While software license agreements have always been a source of bewilderment, the growing number of confusing clauses and licensing options, combined with new technologies that further muddy the waters, have made software compliance more difficult to achieve than ever. Even a technology refresh or optimization of the environment could cause an enterprise to fall out of compliance.
Among the top reasons why software compliance can be a major challenge for any organization:
License rights are increasingly hard to decipher: It should be a simple matter to read an agreement and understand what an organization is actually getting for the money, but that’s not the case. Software vendors can have dozens of different permutations and options regarding license rights, and each has its own idiosyncrasies. What’s more, one size doesn’t fit all; each software vendor uses different terminology and provides different options. Just because a company finally understands its Oracle license rights doesn’t mean that it will understand its Microsoft license rights.
Counting is more difficult than 1-2-3: Both user licensing and access licensing are more complicated than ever. For example, if an organization buys a software license for a server, is that a per-user software license or a per-device software license?
Virtualization changes everything: If an organization has a software license for a server and then creates a virtual instance of that server, does it need additional software licenses for each virtual instance? It depends on the situation and the vendor. One vendor may allow a customer to install an unlimited number of virtual environments on a physical box while others may limit the number or prohibit it altogether. Virtualization is so confusing in the realm of software licensing that an IDC survey, sponsored by Flexera Software, found that 43 percent of organizations don’t have sufficient processes and automation in place to manage their virtual licenses, increasing the risk that they will fall out of compliance.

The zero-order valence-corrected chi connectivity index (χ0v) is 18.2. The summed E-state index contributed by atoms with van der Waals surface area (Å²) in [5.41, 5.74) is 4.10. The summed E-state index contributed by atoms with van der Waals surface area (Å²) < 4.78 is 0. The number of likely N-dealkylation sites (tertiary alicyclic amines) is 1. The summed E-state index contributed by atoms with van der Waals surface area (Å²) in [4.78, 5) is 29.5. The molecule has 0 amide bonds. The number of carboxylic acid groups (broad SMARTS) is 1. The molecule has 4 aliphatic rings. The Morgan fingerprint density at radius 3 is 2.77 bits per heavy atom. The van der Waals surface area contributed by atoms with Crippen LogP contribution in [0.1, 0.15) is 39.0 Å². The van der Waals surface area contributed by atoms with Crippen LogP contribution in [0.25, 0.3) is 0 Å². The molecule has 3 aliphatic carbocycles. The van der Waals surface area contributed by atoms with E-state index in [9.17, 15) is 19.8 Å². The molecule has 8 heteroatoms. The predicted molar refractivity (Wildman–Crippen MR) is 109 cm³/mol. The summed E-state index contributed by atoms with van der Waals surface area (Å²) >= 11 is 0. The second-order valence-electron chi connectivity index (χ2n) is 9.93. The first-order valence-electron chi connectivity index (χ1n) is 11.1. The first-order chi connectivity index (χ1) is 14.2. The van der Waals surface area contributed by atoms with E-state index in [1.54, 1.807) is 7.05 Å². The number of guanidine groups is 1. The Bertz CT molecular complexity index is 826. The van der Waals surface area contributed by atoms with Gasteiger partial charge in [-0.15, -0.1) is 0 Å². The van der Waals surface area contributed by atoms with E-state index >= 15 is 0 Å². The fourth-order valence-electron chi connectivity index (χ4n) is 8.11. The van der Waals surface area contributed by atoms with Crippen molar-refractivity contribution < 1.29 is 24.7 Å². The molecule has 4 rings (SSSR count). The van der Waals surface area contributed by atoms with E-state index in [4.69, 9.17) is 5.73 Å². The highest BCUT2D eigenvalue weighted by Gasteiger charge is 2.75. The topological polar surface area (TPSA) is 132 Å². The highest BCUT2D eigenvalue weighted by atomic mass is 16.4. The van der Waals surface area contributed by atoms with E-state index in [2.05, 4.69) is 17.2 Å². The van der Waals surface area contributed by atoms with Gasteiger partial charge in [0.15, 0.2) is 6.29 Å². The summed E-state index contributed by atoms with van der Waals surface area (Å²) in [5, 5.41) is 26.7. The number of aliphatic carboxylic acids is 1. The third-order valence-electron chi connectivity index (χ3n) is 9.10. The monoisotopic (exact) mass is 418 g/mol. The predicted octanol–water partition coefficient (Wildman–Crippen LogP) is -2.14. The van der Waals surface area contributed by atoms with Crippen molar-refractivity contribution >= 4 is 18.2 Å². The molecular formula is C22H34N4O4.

Cloud computing adds to the confusion: While some cloud computing models don’t present much of an issue, others, such as infrastructure as a service (IaaS) and platform as a service (PaaS), do because the cloud provider is delivering the service. Software vendors approach cloud licenses differently, so it pays to read the license carefully. Some, for example, charge per processor or core that the software runs on, while others charge per named or concurrent user.
The rise of multi-core processors complicates matters: As servers with multiple processors have become the norm, each software vendor has developed a different way of addressing the issue. Some require licenses for every processor, while others require only one license per server. Knowing what the license specifies is essential to remaining in compliance.
Mobility adds to software audit concerns: While mobile devices deliver great productivity benefits, they present challenges in terms of software licensing. Most enterprise software vendors publish mobile versions of their apps. However, many organizations may not have the licenses in place for all of the devices using a piece of software. Even if they do, it’s difficult to track. The challenge is easy to recognize; according to a study on mobile asset management by the International Association of IT Asset Managers. According to the study, nearly 75 percent of IT asset managers surveyed find licensing and management of mobile device assets to be a challenge. An IDC survey found that nearly half of businesses expect to have to change their approach to licensing because of an increased use of mobile devices for work-related activities.
Want to learn more? Check out CDW’s white paper, “How to Survive a Software Audit.”